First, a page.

Indoor Cycles

A short history

Fitness fads and crazes come and go but every now and then a new workout format arrives that endures.

Indoor cycling is one such class - it has grown from a personal project in a garage to a worldwide phenomenon attracting millions of people to participate; some in group classes at gyms and a growing number at home.

In the early 1990s Johnny Goldberg was working as a personal trainer and competing as an endurance cyclist. He wanted a way to continue to train when the California sun wasn’t shining and so he developed an indoor cycle that closely replicated road racing. After a period of training on it he set a record when he biked 544miles non-stop through Arizona in 29hours and 46 minutes.

Eager to share the benefits he opened an indoor cycling centre in Santa Monica and ran classes there and Spinning™ was born.

Since then the bikes are a must-have for road cyclists keen to improve their performance while the classes has attracted a growing number of general fitness fanatics eager to tone up, burn calories and build their fitness.

Indoor cycling is now a global phenomenon, loved by cycle and fitness enthusiasts alike, and with numerous branded classes it’s available in virtually every gym worldwide.


Benefits of Indoor Cycling

Indoor cycling offers a great low-impact cardio workout for all ages and all levels of fitness. The duration, intensity, speed and resistance can all be altered to suit the abilities of the exerciser and the goals they’ve set.

The idea behind indoor cycling is to replicate the on-road experience and so when using the bike you should alternate between periods of high resistance and low RPM, as if you’re going uphill and low resistance and high RPM, as if you’re going downhill.

Doing so has a number of benefits; you’ll train you heart harder and improve its recovery time just as you do during circuit training.  You’ll also get the benefits of High Intensity Training (HIT) too – which improves your endurance and builds your cardio-vascular system. Little wonder then that athletes from all manner of sports include indoor cycling in their training regimes.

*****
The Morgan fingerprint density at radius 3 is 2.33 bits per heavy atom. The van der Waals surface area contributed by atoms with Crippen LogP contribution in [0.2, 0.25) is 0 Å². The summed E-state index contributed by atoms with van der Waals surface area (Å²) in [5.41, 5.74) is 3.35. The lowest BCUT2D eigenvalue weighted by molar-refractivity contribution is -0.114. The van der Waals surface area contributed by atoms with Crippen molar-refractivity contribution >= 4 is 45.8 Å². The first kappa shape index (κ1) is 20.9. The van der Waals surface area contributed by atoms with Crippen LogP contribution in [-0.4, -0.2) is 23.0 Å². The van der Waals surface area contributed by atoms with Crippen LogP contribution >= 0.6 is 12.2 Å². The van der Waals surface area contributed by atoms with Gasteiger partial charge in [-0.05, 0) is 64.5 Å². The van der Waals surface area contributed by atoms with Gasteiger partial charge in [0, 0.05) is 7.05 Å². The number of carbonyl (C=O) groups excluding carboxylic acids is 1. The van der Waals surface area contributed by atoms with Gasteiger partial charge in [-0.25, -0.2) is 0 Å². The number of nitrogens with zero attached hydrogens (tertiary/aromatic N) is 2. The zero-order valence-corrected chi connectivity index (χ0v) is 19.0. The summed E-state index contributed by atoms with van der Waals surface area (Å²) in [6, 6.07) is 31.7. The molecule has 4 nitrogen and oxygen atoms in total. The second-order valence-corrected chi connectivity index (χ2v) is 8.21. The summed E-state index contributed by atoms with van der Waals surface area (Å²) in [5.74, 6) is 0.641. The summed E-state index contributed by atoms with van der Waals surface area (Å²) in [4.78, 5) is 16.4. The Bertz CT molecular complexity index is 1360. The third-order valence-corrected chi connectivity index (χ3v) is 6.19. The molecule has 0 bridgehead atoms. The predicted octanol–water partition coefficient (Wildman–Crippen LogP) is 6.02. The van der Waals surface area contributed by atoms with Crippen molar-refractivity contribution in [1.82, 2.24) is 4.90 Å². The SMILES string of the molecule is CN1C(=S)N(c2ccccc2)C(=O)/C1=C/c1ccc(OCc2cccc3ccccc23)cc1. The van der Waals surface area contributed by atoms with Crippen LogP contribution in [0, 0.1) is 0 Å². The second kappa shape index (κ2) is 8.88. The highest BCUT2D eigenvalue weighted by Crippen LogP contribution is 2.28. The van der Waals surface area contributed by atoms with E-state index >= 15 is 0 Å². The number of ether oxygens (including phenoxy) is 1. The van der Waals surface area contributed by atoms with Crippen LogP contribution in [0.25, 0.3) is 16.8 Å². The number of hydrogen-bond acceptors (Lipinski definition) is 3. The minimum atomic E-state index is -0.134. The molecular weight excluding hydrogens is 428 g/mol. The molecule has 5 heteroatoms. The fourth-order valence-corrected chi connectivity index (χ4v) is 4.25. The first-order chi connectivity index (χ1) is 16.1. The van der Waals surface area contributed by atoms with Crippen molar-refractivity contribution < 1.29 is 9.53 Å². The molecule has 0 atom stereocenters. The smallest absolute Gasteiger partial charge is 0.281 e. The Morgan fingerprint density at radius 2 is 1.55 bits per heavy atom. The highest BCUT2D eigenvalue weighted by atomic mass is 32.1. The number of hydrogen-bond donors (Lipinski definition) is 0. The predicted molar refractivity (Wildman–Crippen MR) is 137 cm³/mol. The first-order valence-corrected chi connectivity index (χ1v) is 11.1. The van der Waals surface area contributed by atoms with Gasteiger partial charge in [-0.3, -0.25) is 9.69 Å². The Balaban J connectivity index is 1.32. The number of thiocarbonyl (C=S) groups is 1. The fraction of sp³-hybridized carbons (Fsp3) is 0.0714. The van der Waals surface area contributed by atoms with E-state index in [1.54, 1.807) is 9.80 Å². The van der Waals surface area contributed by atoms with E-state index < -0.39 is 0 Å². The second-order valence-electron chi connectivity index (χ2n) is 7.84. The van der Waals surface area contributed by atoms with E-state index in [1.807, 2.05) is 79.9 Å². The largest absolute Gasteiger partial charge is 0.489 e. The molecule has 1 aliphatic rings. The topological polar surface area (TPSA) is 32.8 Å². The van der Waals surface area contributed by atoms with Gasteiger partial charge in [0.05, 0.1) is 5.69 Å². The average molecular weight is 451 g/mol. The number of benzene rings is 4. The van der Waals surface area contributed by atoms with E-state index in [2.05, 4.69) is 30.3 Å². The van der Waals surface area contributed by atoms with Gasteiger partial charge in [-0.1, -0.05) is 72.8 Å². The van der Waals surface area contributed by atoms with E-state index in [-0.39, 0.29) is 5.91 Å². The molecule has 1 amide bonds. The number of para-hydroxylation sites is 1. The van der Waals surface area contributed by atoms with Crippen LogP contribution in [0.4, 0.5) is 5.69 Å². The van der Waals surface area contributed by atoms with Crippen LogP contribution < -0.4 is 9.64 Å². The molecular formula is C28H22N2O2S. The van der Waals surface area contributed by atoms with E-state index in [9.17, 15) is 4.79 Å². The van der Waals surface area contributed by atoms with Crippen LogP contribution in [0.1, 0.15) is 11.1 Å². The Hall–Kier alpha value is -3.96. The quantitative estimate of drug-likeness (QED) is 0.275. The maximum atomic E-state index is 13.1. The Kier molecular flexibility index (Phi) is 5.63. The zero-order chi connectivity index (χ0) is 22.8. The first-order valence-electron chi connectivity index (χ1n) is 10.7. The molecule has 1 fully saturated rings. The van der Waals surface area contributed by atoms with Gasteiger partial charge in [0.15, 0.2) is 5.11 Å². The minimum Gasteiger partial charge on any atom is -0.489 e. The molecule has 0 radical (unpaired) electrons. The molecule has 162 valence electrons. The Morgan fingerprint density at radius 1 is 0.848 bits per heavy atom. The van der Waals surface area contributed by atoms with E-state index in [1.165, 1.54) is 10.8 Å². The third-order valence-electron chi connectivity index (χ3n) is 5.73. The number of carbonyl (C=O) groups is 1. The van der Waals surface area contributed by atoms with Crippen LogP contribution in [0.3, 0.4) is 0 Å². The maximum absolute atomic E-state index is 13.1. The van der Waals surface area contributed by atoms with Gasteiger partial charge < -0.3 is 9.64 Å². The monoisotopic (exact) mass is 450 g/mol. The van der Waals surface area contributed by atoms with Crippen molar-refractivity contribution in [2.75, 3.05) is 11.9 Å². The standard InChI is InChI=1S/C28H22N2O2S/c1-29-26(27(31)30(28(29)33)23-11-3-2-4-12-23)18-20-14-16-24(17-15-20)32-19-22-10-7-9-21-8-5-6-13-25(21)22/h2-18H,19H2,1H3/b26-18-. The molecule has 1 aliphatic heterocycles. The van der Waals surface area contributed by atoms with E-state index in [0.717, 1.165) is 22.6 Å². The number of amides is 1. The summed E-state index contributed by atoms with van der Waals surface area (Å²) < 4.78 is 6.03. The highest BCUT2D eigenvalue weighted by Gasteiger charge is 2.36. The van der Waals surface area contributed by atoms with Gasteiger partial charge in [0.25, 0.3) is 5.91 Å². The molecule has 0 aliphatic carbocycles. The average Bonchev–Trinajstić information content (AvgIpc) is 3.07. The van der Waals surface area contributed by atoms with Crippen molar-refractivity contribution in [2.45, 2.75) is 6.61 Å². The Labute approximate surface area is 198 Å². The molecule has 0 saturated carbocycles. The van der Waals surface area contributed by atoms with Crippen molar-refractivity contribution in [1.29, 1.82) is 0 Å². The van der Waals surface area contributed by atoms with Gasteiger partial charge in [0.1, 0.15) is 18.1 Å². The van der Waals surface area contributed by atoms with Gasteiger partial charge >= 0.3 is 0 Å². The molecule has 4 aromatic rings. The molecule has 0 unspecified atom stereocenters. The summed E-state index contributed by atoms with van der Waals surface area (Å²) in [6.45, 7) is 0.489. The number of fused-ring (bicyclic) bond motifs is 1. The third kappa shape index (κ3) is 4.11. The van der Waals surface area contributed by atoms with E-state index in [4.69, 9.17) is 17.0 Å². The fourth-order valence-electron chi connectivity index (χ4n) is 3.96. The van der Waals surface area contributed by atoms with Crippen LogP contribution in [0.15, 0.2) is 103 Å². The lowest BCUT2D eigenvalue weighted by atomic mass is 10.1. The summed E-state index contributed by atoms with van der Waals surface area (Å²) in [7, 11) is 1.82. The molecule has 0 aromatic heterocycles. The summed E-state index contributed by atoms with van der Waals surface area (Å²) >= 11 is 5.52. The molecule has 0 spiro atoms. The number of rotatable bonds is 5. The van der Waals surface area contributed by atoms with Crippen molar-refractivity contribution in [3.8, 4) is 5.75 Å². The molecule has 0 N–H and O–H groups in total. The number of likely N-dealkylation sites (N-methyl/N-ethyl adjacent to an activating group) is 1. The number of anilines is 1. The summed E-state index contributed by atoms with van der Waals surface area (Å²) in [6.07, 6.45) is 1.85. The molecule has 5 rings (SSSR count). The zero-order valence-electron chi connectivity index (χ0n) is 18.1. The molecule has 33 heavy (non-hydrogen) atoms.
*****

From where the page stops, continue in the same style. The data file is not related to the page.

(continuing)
If you’re aiming to lose weight you can burn roughly 400-600 calories in 40 minutes depending on your level of exertion. Compared to running it’s roughly the same even though it’s not weight-bearing, which demonstrates how much harder the legs work.

If you want to tone your legs indoor cycling is perfect because the traditional cycling action requires every leg muscle to complete a revolution. With indoor cycles don’t just have to ride in the seat. You can stand and cycle with the fingertips lightly rested on the handlebars and you can lean on the handle bars with the glutes elevated to access different leg and some core muscles. You can also vary the action of the leg between pushing down on the pedal to tone the quads and pulling the pedal back to tone the glutes and hamstrings.

And if you want to train for an event it’s an all-weather, every day option that you can fit in to your day and your home, with some models being relatively compact.

Most indoor bikes come with pre-loaded programmes, others allow you to enter programmes of your own and there is a wealth of virtual indoor cycle classes available on apps and online to keep you challenged and motivated.

Indoor bikes can also help those need of physiotherapy and injury recovery. In the seated position with adequate resistance the knee remains aligned with the hip as you cycle and since there’s no impact on the joints they are stabilised and strengthened. Of course if you’re using one for this purpose always consult a health professional for detailed guidance.


The anatomy of an Indoor Cycle

Indoor cycles are upright bikes that feature adjustable resistance, which is controlled by a dial on the handlebars.